The time comes every year when our eyes water, our noses itch and run, and with a light breeze comes a burning sensation of pollen hitting your skin. You may even say allergy season comes in like a wrecking ball. 

If you are part of the small percent not affected by the dreaded allergies, you can read along to feel the pain of most.

What You Need To Know

  • There are over 200 different airborne allergens

  • Airborne allergens fall into four different categories

  • Replace allergy-causing trees with fruit trees that rely on insects for pollination

  • Keeping your homes humidity low will reduce the number of dust mites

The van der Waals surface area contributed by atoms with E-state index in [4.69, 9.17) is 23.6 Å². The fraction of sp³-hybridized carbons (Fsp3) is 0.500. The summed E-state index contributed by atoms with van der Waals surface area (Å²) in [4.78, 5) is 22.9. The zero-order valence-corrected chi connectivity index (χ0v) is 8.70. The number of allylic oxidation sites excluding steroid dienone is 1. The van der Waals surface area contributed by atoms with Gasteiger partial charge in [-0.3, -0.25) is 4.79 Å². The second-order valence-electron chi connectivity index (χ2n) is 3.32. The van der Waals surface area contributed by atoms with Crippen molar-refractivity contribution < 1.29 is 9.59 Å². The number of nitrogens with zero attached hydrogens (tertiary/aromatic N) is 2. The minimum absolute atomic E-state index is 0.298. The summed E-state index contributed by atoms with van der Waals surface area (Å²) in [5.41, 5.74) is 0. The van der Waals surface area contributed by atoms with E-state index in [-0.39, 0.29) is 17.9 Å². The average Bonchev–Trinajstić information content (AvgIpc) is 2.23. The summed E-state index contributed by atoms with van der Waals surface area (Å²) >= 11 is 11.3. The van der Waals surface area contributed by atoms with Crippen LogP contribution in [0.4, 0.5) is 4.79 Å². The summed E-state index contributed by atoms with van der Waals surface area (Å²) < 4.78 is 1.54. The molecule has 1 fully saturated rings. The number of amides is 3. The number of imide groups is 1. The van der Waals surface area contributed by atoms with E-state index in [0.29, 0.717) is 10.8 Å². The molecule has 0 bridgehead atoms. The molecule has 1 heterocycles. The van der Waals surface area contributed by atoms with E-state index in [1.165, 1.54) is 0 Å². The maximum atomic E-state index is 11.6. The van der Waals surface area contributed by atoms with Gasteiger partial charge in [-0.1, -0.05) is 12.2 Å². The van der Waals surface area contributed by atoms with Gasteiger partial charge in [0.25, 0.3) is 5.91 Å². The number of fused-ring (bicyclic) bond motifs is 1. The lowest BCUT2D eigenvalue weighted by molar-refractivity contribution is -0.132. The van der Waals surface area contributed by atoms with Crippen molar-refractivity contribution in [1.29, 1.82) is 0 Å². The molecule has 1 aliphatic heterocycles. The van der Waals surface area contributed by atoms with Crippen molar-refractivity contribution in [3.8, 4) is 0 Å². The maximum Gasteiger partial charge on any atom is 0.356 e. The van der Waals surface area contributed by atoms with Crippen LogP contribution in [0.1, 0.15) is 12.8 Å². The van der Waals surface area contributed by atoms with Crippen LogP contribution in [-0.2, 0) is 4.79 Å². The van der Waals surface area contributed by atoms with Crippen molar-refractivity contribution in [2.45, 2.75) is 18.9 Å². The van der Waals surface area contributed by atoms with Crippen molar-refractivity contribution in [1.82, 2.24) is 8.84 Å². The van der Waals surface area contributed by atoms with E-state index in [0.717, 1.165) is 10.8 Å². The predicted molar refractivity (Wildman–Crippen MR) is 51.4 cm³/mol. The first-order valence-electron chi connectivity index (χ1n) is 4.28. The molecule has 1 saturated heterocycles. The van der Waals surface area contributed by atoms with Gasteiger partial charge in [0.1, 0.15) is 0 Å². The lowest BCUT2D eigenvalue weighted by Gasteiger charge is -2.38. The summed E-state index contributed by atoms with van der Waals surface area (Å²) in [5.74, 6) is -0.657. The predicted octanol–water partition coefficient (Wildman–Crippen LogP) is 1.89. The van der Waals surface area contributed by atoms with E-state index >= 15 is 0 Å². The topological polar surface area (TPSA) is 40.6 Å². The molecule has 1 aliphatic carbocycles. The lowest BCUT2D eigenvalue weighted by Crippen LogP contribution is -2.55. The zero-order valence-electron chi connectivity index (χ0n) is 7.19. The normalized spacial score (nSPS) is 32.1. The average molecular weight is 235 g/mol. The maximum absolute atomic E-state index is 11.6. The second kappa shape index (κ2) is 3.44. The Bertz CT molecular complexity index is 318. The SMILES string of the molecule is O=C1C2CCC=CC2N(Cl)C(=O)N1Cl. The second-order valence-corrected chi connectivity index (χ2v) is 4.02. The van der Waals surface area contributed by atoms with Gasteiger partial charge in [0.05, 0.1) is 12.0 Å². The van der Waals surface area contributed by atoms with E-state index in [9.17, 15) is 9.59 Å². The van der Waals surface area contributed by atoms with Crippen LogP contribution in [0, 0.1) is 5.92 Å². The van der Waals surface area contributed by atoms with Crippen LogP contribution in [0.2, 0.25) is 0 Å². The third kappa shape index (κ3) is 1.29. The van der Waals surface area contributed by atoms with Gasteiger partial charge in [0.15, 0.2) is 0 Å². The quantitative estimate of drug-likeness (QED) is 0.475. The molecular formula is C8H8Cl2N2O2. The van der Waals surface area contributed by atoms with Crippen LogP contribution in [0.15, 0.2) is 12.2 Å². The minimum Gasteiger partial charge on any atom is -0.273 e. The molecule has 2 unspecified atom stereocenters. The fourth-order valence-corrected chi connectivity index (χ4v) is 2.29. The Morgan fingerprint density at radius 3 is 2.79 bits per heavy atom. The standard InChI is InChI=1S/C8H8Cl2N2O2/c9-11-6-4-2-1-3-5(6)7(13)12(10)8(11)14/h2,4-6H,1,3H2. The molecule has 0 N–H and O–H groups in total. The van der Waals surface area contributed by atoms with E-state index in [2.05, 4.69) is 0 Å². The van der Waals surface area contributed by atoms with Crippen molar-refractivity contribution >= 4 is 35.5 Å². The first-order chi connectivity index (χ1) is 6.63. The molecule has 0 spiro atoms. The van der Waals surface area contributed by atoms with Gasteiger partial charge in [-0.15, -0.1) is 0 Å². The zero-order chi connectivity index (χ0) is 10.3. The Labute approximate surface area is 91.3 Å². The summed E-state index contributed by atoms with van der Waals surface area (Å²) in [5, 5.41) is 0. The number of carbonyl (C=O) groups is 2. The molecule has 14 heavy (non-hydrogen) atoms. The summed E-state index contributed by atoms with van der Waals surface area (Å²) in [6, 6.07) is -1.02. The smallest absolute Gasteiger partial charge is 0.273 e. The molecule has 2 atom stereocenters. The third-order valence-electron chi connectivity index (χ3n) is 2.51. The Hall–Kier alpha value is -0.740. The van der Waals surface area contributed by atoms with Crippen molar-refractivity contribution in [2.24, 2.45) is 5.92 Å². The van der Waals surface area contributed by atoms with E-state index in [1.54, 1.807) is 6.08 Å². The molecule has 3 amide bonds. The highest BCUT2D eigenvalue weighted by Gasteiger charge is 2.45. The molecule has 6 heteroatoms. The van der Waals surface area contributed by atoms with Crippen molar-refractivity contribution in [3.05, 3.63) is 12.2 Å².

Through the state of Maine, allergy season begins in late April and peaks during the month of May.

According to Dr. Scott Dyer of Maine General Health, allergy season is worse during thunderstorms. This is because lightning strikes cause pollen particles to break into even smaller pieces and become more potent. 

This even poses the risk of death in those most sensitive to allergy particles. 

In the spring, once humidity levels rise above 50% and tree pollen crosses with dust mites, this is when trouble arises.

The dominant allergens are juniper, poplar and maple in March and April.

In May, maple, birch and oak are dominant. Once leaves fully grow in late May and June, grass becomes the dominant allergen through the early and mid-summer. 

A good form of defense from allergy symptoms would be an over-the-counter antihistamine, says Dr. Dyer.